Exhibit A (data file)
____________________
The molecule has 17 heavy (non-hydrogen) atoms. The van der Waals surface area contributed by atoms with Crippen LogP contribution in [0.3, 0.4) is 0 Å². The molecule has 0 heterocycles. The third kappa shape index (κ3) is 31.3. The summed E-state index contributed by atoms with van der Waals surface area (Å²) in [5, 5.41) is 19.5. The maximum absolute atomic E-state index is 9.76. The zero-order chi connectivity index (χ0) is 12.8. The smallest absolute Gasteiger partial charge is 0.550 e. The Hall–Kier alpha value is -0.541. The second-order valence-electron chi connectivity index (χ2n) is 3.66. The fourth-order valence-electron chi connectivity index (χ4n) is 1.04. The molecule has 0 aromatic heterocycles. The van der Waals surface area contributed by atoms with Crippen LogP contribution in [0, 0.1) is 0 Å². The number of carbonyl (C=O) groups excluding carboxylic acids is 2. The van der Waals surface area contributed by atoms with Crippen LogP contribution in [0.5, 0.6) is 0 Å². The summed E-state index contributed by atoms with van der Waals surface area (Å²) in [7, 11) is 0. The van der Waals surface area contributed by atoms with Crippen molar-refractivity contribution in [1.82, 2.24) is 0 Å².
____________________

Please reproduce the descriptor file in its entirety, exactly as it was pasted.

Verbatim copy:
The molecule has 17 heavy (non-hydrogen) atoms. The van der Waals surface area contributed by atoms with Crippen LogP contribution in [0.3, 0.4) is 0 Å². The molecule has 0 heterocycles. The third kappa shape index (κ3) is 31.3. The summed E-state index contributed by atoms with van der Waals surface area (Å²) in [5, 5.41) is 19.5. The maximum absolute atomic E-state index is 9.76. The zero-order chi connectivity index (χ0) is 12.8. The smallest absolute Gasteiger partial charge is 0.550 e. The Hall–Kier alpha value is -0.541. The second-order valence-electron chi connectivity index (χ2n) is 3.66. The fourth-order valence-electron chi connectivity index (χ4n) is 1.04. The molecule has 0 aromatic heterocycles. The van der Waals surface area contributed by atoms with Crippen LogP contribution in [0, 0.1) is 0 Å². The number of carbonyl (C=O) groups excluding carboxylic acids is 2. The van der Waals surface area contributed by atoms with Crippen LogP contribution in [0.5, 0.6) is 0 Å². The summed E-state index contributed by atoms with van der Waals surface area (Å²) in [7, 11) is 0. The van der Waals surface area contributed by atoms with Crippen molar-refractivity contribution in [1.82, 2.24) is 0 Å².